Secretary of State Shenna Bellows outside the State House complex Friday in Augusta. Derek Davis/Staff Photographer

Two days after announcing her decision to bar former President Donald Trump from the Maine Republican primary ballot, Secretary of State Shenna Bellows said on social media Saturday that she and her staff have received numerous threats, and that her home was the target of a swatting.

Bellows wrote in a Facebook post that she and her family are safe and were not home Friday night as threats escalated and someone called police to report a break-in at her home and requested a strong police response. She said someone posted her home address online.

“Swatting incidents have resulted in casualties although thankfully this one did not,” Bellows wrote. “This behavior is unacceptable. The non-stop threatening communications the people who work for me endured all day yesterday is unacceptable. It’s designed to scare not only me but also others into silence, to send a message.”

Maine State Police responded to Bellows’ home in Manchester on Friday night in what turned out to be a swatting call, Shannon Moss, a spokesperson for the Maine State Department of Public Safety, confirmed Saturday. At about 8:15 p.m., the Augusta Regional Communications Center received a call from an unknown male who claimed he had broken into a home in Manchester, Moss said in a statement released Saturday.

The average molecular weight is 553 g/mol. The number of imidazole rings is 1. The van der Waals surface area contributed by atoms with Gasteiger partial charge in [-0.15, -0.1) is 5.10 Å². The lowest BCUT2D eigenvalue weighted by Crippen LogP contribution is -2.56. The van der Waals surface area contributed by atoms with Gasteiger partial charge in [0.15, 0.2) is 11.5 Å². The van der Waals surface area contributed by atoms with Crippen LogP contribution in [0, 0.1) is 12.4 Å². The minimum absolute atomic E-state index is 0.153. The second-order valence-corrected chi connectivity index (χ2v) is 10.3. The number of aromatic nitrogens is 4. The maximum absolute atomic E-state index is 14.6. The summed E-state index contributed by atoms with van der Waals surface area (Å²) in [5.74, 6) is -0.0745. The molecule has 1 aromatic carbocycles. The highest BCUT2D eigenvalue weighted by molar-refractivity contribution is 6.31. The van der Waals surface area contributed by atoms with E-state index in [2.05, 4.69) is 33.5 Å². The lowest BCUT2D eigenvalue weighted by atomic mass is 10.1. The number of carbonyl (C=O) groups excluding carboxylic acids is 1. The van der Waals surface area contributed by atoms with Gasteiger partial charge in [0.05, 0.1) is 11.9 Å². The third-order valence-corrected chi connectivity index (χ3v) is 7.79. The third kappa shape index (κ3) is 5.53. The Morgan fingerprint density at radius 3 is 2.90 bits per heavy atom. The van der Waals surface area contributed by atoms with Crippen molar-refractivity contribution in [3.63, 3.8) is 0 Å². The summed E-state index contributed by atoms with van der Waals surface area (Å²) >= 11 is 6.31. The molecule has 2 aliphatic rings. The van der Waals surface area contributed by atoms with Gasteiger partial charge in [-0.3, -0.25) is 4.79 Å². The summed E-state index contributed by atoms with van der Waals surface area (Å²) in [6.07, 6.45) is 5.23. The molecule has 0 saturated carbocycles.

No one was inside the home. State troopers conducted an exterior and interior check at Bellows’ request, but nothing suspicious was found, Moss said.

The incident remains under investigation. Maine State Police are working with law enforcement to provide extra attention, including increased patrols, at several locations, Moss said.


During a phone interview Saturday, Bellows, a Democrat, declined to expound on the amount of harassment and threats she and her staff have received. She said they began as soon as she announced her decision Thursday to remove Trump from the ballot.

Bellows declined to share details about the swatting incident and whether she would be returning to her home. She said she and her husband were away for the holiday weekend and that she is receiving increased police protection.